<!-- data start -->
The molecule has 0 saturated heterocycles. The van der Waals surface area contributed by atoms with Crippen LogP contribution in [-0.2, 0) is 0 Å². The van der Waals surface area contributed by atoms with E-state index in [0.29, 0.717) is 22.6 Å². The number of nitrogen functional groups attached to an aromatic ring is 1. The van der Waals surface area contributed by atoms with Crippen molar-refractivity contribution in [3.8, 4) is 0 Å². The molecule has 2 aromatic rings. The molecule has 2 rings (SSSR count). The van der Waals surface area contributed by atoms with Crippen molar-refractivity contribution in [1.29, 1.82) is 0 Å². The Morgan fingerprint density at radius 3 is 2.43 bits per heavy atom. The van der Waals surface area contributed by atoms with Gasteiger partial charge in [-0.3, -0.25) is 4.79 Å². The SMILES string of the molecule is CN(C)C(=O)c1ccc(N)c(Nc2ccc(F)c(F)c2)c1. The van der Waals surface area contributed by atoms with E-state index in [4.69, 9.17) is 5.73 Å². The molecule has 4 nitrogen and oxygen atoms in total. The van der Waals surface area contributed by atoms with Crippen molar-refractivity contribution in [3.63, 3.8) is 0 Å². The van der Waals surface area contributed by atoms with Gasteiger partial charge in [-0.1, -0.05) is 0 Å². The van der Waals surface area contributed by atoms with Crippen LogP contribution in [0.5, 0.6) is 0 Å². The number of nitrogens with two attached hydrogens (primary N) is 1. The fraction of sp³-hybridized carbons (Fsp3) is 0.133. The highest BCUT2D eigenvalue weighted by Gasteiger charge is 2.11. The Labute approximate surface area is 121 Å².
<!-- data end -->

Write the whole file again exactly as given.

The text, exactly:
The molecule has 0 saturated heterocycles. The van der Waals surface area contributed by atoms with Crippen LogP contribution in [-0.2, 0) is 0 Å². The van der Waals surface area contributed by atoms with E-state index in [0.29, 0.717) is 22.6 Å². The number of nitrogen functional groups attached to an aromatic ring is 1. The van der Waals surface area contributed by atoms with Crippen molar-refractivity contribution in [3.8, 4) is 0 Å². The molecule has 2 aromatic rings. The molecule has 2 rings (SSSR count). The van der Waals surface area contributed by atoms with Crippen molar-refractivity contribution in [1.29, 1.82) is 0 Å². The Morgan fingerprint density at radius 3 is 2.43 bits per heavy atom. The van der Waals surface area contributed by atoms with Gasteiger partial charge in [-0.3, -0.25) is 4.79 Å². The SMILES string of the molecule is CN(C)C(=O)c1ccc(N)c(Nc2ccc(F)c(F)c2)c1. The van der Waals surface area contributed by atoms with E-state index in [4.69, 9.17) is 5.73 Å². The molecule has 4 nitrogen and oxygen atoms in total. The van der Waals surface area contributed by atoms with Crippen molar-refractivity contribution in [3.63, 3.8) is 0 Å². The van der Waals surface area contributed by atoms with Gasteiger partial charge in [-0.1, -0.05) is 0 Å². The van der Waals surface area contributed by atoms with Crippen LogP contribution in [0.5, 0.6) is 0 Å². The number of nitrogens with two attached hydrogens (primary N) is 1. The fraction of sp³-hybridized carbons (Fsp3) is 0.133. The highest BCUT2D eigenvalue weighted by Gasteiger charge is 2.11. The Labute approximate surface area is 121 Å².